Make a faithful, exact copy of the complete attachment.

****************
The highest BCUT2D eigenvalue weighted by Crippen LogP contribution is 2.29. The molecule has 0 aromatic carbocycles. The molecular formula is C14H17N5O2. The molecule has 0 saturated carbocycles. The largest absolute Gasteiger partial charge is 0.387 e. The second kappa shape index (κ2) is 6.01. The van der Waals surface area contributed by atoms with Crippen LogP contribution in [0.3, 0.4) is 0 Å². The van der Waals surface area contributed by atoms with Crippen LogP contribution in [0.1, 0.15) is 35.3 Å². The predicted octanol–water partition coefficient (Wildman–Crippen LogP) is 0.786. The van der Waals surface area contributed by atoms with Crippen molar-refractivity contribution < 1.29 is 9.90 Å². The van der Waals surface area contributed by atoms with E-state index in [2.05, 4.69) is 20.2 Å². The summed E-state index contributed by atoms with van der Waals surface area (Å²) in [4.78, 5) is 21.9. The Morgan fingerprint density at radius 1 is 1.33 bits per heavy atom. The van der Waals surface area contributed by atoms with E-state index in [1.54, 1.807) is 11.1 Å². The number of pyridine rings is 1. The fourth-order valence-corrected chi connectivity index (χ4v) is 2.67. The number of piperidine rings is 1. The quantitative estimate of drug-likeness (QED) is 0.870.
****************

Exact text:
The highest BCUT2D eigenvalue weighted by Crippen LogP contribution is 2.29. The molecule has 0 aromatic carbocycles. The molecular formula is C14H17N5O2. The molecule has 0 saturated carbocycles. The largest absolute Gasteiger partial charge is 0.387 e. The second kappa shape index (κ2) is 6.01. The van der Waals surface area contributed by atoms with Crippen LogP contribution in [0.3, 0.4) is 0 Å². The van der Waals surface area contributed by atoms with Crippen LogP contribution in [0.1, 0.15) is 35.3 Å². The predicted octanol–water partition coefficient (Wildman–Crippen LogP) is 0.786. The van der Waals surface area contributed by atoms with Crippen molar-refractivity contribution < 1.29 is 9.90 Å². The van der Waals surface area contributed by atoms with E-state index in [2.05, 4.69) is 20.2 Å². The summed E-state index contributed by atoms with van der Waals surface area (Å²) in [4.78, 5) is 21.9. The Morgan fingerprint density at radius 1 is 1.33 bits per heavy atom. The van der Waals surface area contributed by atoms with E-state index in [1.54, 1.807) is 11.1 Å². The number of pyridine rings is 1. The fourth-order valence-corrected chi connectivity index (χ4v) is 2.67. The number of piperidine rings is 1. The quantitative estimate of drug-likeness (QED) is 0.870.